Choosing High School Activities Wisely
You hear it from your friends, your relatives, and even from the media: what you do now (whether you're five or 15 years old) can affect your chances of getting into college. There's some truth to this—colleges do look at your academic record from ninth grade on.
But this philosophy can steer you in the wrong direction when it comes to choosing extracurricular activities. Ambitious students may be tempted to choose their activities based on what might look good on a college application. Okay, oboe players may be more rare than pianists, but learning the oboe when you'd rather be throwing the football makes your extracurricular activities seem like the hardest, most boring homework ever.
What Doesn't Matter
Here's the secret: colleges don't care what activities you choose. A well-rounded college class (which is the goal of all admissions offices) includes both accomplished musicians and talented athletes-along with yearbook editors, chess players, student-body leaders, artists, volunteers, computer enthusiasts, and a host of other interesting people.
High school is a good time to figure out your interests and abilities, and then get involved with activities that use those talents. You'll naturally want to spend more time on things that interest you. And that's what colleges look for: students who demonstrate long-term involvement and commitment to a few activities.
"College admission people are looking for kids with a passionate involvement in something," says Josie Collier, a counselor at Frank W. Cox High School (VA). "The 'what' doesn't seem to matter."
Depth vs. Breadth
Don't look to fill up that activities space on a college application with the names of 15 different clubs and activities. Here's a good rule of thumb: as you get farther along in your high school years, your number of activities should go down, not up.
Why? Younger students (high school freshman and sophomores) need to try different activities to figure out what they're interested in. By junior year, many students know what they most enjoy. Then, they can concentrate on contributing more of their time to their favorite activities and less time (or none at all) to activities they don't particularly enjoy.
But just spending more time hanging out in the band room or locker room isn't the goal.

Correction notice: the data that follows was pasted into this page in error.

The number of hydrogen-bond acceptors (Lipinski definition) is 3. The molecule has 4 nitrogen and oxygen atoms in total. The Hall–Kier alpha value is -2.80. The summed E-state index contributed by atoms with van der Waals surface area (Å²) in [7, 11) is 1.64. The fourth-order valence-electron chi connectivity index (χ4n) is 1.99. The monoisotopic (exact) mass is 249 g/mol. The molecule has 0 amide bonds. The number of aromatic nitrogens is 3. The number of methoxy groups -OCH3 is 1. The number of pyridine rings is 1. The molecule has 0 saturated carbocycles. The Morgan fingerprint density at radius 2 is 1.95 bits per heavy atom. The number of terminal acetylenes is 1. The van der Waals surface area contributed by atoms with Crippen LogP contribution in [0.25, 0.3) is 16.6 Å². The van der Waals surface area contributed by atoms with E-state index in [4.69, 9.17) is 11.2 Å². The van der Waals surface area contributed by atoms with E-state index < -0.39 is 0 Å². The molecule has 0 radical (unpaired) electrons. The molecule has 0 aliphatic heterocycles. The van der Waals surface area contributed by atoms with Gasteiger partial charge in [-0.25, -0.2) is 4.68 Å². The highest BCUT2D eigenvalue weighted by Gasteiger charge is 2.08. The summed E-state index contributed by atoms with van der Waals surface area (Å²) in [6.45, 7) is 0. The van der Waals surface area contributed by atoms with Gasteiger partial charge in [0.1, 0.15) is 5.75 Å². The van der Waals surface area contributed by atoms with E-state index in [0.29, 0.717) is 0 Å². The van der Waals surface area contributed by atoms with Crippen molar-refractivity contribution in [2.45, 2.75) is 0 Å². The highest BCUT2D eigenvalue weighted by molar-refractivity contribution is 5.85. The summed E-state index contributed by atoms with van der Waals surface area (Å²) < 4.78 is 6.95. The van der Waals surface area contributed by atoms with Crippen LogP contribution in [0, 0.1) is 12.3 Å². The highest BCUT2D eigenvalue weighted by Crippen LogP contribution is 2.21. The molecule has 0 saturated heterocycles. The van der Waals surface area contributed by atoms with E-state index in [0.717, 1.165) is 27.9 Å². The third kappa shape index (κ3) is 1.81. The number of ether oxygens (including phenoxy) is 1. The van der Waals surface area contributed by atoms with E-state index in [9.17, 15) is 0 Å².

"Colleges want students who have shown long-term, in-depth interest and true talent in extracurricular activities," says Scott White, guidance counselor at Montclair High School (NJ).
That means taking on more responsibility and leadership roles in your area of interest. If you're a musician, for example, you may want to try out for county or state band, volunteer for section leader, or help give music lessons for beginners. If community service is your passion, you might start as a weekly volunteer at the food bank, then help plan a fund-raising event, and end up as a member of the organization's planning committee. You don't have to be president of your high school class to demonstrate leadership ability (although that's good, too!). Colleges—and the "real world"—need leaders in every field of interest, from astrophysics to zoology.
The Balancing Act
Of course, extracurricular activities should never get in the way of your schoolwork. (Yes, sometimes your mom actually does have a point.) College admission officers look at your grades and courses first. Activities often come in a distant second or third in admission decisions (unless you're the number-one high school running back in the country or the first teenage author recommended by Oprah).
So take a look at your schedule. Where are you spending your time and energy? If you're stressed out, or feel like you have too much to do, you may need to cut out an activity that no longer means that much to you. Or you may need to improve your time management skills (which will come in handy in college, too).
Real balance is spending the most time on the things that are most important to you and your future.
Reprinted with the permission of the National Association for College Admission Counseling. © 2008 National Association for College Admission Counseling.
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